Weeks ahead of the Republic Day celebrations, with the cancellation of the UK Prime Minister Boris Johnson’s visit, it may be the first time in 55 years that India is unlikely to have any chief guest for the Republic Day parade. Boris Johnson’s decision comes amid the spread of the new, more contagious mutant strain of the novel coronavirus.
This will be the first time in at least five decades that the Republic Day celebrations, will not have a chief guest. The last time the parade did not have a chief guest was in 1966 when Indira Gandhi was sworn in as Prime Minister on January 24 after the demise of Prime Minister Lal Bahadur Shastri on January 11. In 1952 and 1953 also, the Republic Day parade did not have a chief guest.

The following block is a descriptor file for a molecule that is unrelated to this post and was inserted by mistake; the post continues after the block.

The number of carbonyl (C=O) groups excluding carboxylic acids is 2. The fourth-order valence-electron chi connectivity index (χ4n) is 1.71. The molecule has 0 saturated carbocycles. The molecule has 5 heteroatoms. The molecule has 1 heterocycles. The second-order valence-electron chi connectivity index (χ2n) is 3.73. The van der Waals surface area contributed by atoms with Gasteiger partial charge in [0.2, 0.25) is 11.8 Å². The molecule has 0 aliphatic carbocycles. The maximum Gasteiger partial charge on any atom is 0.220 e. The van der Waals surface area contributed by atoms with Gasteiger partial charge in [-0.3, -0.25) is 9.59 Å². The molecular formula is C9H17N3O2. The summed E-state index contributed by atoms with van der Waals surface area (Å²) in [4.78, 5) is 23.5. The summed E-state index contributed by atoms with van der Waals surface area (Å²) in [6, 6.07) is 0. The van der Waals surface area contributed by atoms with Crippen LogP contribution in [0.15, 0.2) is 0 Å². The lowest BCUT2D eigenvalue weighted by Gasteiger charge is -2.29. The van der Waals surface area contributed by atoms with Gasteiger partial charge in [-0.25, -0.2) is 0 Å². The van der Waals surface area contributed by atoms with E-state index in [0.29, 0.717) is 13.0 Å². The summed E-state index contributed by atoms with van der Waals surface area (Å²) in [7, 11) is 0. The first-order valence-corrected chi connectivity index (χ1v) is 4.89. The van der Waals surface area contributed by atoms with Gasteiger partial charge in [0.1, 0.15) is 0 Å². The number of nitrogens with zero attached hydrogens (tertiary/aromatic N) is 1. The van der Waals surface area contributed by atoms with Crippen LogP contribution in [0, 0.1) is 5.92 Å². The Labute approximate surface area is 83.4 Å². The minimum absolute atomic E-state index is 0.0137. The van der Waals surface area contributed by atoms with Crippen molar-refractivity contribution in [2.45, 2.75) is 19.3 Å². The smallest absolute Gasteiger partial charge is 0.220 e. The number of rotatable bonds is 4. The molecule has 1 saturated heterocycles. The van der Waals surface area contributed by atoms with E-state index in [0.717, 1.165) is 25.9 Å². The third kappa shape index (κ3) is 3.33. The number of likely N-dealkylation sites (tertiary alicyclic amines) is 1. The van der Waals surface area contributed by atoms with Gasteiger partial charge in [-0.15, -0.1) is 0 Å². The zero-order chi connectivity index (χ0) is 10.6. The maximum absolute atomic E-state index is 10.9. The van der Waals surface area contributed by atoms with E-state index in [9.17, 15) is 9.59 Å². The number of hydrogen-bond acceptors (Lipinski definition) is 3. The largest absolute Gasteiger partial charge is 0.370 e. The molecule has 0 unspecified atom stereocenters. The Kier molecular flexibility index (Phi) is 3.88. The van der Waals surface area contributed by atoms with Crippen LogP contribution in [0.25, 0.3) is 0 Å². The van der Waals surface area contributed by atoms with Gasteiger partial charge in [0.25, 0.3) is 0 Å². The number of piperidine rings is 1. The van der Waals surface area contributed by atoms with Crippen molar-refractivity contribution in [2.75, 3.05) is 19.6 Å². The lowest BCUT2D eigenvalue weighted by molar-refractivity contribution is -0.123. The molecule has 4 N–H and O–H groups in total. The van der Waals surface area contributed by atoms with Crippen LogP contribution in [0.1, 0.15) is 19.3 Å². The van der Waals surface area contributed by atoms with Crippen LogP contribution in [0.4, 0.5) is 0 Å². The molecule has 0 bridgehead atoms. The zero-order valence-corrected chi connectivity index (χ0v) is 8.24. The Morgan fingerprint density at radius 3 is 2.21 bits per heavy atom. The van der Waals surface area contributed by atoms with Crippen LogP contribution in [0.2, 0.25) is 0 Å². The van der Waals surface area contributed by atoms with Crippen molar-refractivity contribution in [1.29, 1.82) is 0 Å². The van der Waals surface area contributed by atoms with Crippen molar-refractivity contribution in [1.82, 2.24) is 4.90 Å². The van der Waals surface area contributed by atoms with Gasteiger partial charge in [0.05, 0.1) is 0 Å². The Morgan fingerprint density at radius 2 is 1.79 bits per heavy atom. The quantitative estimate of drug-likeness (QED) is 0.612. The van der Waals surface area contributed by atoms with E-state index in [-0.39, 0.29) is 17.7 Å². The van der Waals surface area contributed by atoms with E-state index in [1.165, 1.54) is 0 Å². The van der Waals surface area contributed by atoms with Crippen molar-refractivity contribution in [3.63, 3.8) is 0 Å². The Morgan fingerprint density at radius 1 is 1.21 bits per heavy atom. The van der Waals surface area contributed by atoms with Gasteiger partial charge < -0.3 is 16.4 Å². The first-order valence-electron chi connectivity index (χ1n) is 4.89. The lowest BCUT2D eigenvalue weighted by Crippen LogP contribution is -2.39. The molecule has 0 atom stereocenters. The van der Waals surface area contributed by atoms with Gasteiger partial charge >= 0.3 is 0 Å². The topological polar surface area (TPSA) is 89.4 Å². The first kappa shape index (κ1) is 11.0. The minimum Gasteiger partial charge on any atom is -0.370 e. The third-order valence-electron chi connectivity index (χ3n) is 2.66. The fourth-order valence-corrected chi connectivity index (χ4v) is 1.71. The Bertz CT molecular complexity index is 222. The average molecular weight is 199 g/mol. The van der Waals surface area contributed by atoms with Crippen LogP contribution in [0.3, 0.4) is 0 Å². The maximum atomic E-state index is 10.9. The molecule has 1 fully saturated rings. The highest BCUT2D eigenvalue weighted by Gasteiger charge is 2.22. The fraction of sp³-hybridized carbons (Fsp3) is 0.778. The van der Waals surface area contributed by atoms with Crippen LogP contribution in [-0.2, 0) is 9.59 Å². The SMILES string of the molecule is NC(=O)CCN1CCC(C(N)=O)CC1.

One official said the decision was taken on account of multiple reasons. “We did not want to put any foreign dignitary in an awkward situation,” the official said, underscoring that a last-minute acceptance of India’s invitation could be potentially embarrassing for the invitee back home as the head of state would be seen as a replacement.
However, some media reports suggest that the Indian-origin President of Republic of Suriname, Chandrikapersad Santokhi, is likely to be the chief guest at India’s Republic Day parade on January 26. But there is no official conformation on this as of now.
An invitation to be chief guest at India’s Republic Day is a special honour for the visiting foreign dignitary. New Delhi has been weaving strategy with hospitality while deciding on the chief guest. The choice is dictated by a number of factors – strategic and diplomatic, business interests, and geo-politics.
Past similar incidents
– In 2013, Oman’s Sultan Qaboos bin Said Al Said could not come due to a communication issue.
– Bhutan’s King Jigme Khesar Namgyal Wangchuk, came for the Republic Day celebrations.